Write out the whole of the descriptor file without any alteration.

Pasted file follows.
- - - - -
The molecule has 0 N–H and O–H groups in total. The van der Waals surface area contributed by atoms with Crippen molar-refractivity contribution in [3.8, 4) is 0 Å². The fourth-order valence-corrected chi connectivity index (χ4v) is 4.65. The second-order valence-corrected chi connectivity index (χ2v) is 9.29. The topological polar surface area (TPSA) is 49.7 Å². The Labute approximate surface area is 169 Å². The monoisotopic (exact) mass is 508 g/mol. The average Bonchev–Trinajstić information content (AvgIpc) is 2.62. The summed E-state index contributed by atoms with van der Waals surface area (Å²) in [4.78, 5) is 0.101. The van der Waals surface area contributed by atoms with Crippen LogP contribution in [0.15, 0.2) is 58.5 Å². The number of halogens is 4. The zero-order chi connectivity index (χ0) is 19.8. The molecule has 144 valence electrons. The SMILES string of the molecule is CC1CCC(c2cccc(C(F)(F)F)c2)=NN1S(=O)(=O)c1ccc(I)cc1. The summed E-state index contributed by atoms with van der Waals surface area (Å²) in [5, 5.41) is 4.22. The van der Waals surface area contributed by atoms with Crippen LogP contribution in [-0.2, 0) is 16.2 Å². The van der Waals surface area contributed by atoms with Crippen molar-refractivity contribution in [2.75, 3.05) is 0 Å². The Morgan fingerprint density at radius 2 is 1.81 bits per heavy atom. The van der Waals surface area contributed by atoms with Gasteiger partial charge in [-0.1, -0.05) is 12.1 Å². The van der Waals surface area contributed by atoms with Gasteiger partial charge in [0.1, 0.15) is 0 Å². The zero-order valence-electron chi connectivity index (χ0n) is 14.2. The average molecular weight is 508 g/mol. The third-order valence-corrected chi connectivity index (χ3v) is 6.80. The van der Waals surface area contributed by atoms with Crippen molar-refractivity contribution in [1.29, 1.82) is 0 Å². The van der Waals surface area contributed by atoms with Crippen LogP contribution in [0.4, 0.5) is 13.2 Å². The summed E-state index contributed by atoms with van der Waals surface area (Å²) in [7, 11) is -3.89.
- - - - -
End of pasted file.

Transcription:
The molecule has 0 N–H and O–H groups in total. The van der Waals surface area contributed by atoms with Crippen molar-refractivity contribution in [3.8, 4) is 0 Å². The fourth-order valence-corrected chi connectivity index (χ4v) is 4.65. The second-order valence-corrected chi connectivity index (χ2v) is 9.29. The topological polar surface area (TPSA) is 49.7 Å². The Labute approximate surface area is 169 Å². The monoisotopic (exact) mass is 508 g/mol. The average Bonchev–Trinajstić information content (AvgIpc) is 2.62. The summed E-state index contributed by atoms with van der Waals surface area (Å²) in [4.78, 5) is 0.101. The van der Waals surface area contributed by atoms with Crippen LogP contribution in [0.15, 0.2) is 58.5 Å². The number of halogens is 4. The zero-order chi connectivity index (χ0) is 19.8. The molecule has 144 valence electrons. The SMILES string of the molecule is CC1CCC(c2cccc(C(F)(F)F)c2)=NN1S(=O)(=O)c1ccc(I)cc1. The summed E-state index contributed by atoms with van der Waals surface area (Å²) in [5, 5.41) is 4.22. The van der Waals surface area contributed by atoms with Crippen LogP contribution in [-0.2, 0) is 16.2 Å². The van der Waals surface area contributed by atoms with Crippen molar-refractivity contribution in [2.75, 3.05) is 0 Å². The Morgan fingerprint density at radius 2 is 1.81 bits per heavy atom. The van der Waals surface area contributed by atoms with Gasteiger partial charge in [-0.1, -0.05) is 12.1 Å². The van der Waals surface area contributed by atoms with Gasteiger partial charge in [0.1, 0.15) is 0 Å². The zero-order valence-electron chi connectivity index (χ0n) is 14.2. The average molecular weight is 508 g/mol. The third-order valence-corrected chi connectivity index (χ3v) is 6.80. The van der Waals surface area contributed by atoms with Crippen molar-refractivity contribution in [1.29, 1.82) is 0 Å². The van der Waals surface area contributed by atoms with Crippen LogP contribution in [0.4, 0.5) is 13.2 Å². The summed E-state index contributed by atoms with van der Waals surface area (Å²) in [7, 11) is -3.89.